Wednesday, 24 February 2010

Press letter: Time is running out

I READ with interest recently how the City of Nottingham is to benefit from a new Art Gallery costing £20million, a significant amount of which, I understand, has been paid for by the local authority.

Come on City of Sunderland have you not heard of the Bilbao effect? The Glass Centre, despite its attributes, has not succeeded in giving Sunderland the Bilbao effect. Everybody except the local authority seems to think the City of Adelaide has such a capability.

We are told a mere £5000,000 loan by the local authority would enable the ship to be brought to the Wear. I have personally pledged £250. I will double my pledge if the City of Sunderland provides a loan. Come on, time is running out.

Geoff Pearson, Sunderland


Unknown said...

I totally understand what you mean by this, it is so typical for the current view on the maritime heritage.

Here in Stockholm we have similar stories. On an island in the middle of the city called Skeppsholmen, where ship building have been a huge part of the islands history, they started building a Brig from scratch about 12 years back. They buildt her in a workshop that was over 200 years old, and had been used for shipbuilding all the time. Then we have the Museum of Modern Art on the same island, and they got the idea that they wanted that building for some office spaces, overviewing the sea. So they just went to the city, which owned the building, and of course they wanted the more profitable museum to re-build the building and rent it for a lot more than the ship builders could ever match. A small war broke out, the big museum and the city against all the boat people around Stockholm. No need to tell you who won. The good news is that the ship bulders managed to get a new work space on the same island to finish building their ship, who is now a beautiful little brig sailing around the Stockholm archipelago.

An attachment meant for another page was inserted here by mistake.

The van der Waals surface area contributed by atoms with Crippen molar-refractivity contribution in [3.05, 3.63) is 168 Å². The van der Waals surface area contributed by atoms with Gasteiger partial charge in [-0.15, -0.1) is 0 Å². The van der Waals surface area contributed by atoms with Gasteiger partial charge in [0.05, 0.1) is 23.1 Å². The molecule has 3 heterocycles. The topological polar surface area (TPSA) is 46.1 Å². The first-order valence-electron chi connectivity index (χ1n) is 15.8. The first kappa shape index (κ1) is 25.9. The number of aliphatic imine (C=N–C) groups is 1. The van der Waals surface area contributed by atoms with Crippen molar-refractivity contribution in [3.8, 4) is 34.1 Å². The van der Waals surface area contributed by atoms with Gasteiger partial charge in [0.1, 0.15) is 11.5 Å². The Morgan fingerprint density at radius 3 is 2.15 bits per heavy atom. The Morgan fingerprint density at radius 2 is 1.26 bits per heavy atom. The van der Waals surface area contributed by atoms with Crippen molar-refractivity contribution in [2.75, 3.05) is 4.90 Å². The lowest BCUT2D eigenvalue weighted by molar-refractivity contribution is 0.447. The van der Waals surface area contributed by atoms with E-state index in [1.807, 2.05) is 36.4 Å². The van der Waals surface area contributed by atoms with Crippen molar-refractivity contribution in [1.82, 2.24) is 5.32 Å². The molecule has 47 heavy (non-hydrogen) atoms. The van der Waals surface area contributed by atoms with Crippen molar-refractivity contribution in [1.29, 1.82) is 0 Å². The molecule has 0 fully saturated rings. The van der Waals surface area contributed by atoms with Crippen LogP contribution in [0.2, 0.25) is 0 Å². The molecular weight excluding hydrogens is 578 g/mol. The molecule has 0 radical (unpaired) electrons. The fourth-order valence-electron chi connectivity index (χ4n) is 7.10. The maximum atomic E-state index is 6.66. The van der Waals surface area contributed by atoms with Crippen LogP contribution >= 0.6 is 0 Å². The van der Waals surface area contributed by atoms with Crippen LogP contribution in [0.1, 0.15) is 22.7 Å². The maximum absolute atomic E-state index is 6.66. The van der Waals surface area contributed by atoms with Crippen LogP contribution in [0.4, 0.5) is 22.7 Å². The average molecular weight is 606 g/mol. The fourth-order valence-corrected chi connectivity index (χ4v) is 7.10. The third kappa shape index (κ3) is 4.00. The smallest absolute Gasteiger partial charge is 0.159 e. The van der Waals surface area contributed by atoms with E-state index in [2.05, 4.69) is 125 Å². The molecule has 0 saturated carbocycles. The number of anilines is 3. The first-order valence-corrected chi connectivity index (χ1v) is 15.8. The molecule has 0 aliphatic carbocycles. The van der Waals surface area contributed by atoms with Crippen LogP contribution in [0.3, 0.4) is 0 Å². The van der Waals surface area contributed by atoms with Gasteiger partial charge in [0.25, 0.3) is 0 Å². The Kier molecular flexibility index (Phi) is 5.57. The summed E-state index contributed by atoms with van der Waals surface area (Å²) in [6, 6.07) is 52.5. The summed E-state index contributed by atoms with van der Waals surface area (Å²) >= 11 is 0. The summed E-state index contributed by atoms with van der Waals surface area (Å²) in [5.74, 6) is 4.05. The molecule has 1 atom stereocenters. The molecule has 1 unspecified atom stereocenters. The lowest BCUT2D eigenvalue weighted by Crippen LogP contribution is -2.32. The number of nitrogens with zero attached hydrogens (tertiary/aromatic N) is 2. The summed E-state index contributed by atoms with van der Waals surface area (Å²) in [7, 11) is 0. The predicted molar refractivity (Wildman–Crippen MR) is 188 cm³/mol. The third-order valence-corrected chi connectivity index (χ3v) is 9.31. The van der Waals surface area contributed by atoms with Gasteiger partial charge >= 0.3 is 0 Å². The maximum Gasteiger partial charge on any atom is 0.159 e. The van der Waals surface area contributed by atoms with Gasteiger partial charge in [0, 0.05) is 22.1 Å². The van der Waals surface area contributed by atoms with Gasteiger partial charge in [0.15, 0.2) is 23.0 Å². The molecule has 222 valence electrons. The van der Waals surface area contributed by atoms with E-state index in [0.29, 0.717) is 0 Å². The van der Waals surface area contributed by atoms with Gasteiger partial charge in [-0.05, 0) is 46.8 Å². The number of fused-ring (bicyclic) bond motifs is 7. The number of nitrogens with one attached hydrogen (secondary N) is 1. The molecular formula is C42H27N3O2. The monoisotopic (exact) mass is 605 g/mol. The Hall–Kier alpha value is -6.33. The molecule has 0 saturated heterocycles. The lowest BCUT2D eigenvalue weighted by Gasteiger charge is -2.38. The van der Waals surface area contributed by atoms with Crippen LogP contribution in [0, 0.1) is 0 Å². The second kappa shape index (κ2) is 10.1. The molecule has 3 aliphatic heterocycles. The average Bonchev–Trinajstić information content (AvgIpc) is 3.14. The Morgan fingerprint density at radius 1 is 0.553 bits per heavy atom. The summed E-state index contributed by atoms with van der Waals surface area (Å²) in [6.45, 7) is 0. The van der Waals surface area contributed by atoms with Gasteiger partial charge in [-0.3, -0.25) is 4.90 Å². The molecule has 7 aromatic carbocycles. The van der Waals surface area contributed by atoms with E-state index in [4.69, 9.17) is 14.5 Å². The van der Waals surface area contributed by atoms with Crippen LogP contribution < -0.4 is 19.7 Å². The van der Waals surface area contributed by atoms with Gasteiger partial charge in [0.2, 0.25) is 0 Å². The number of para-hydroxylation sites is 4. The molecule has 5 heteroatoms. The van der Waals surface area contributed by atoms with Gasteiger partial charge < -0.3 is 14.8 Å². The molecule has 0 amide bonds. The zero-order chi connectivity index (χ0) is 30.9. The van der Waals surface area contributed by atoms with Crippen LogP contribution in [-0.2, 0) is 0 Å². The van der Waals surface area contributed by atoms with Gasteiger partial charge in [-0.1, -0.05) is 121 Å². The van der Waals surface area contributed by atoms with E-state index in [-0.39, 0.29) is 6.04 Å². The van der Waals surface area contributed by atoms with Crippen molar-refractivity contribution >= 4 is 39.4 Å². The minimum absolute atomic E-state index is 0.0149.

This is a classic example of what I consider to be a cultural elitism, while "fine arts" has a kind of flare around it, boat- and ship building and preservation is considered too outdated, common and direct, and sometimes maybe even uninteresting.

If they could only stop to see the beauty and the soul of these old and new classic ships, they would learn to appreciate both the craftwork and the art that these ships represent. They leave nobody unaffected. Everybody who have a heart and a soul are taken aback by old sailing ships. This may sound a bit fanatical but I really believe it to be true. There is something special about them that no Glass Centre can ever compete with.

Karin Gafvelin, Stockholm, Sweden

Anonymous said...

I saw this vessel called then A Brig for Stockholm when in Sweden to see the AF Chapman the brig was in between two buildings under scaffolding and a temporary roof with the project managers. I discussed exactly the problems
they had it was a disgrace that they had to move at all. Just across from the Island could be seen what had been done to save the Vasa in her superb boat house; a wonderful project. This country of ours is so very short sighted.

Successions of politicians have made UK ltd into an expensive place to live with little manufacturing base and little interest in out industrial history. This of course made the money for the wealthy and great. Such people owe us all some of that wealth.

Chris Roche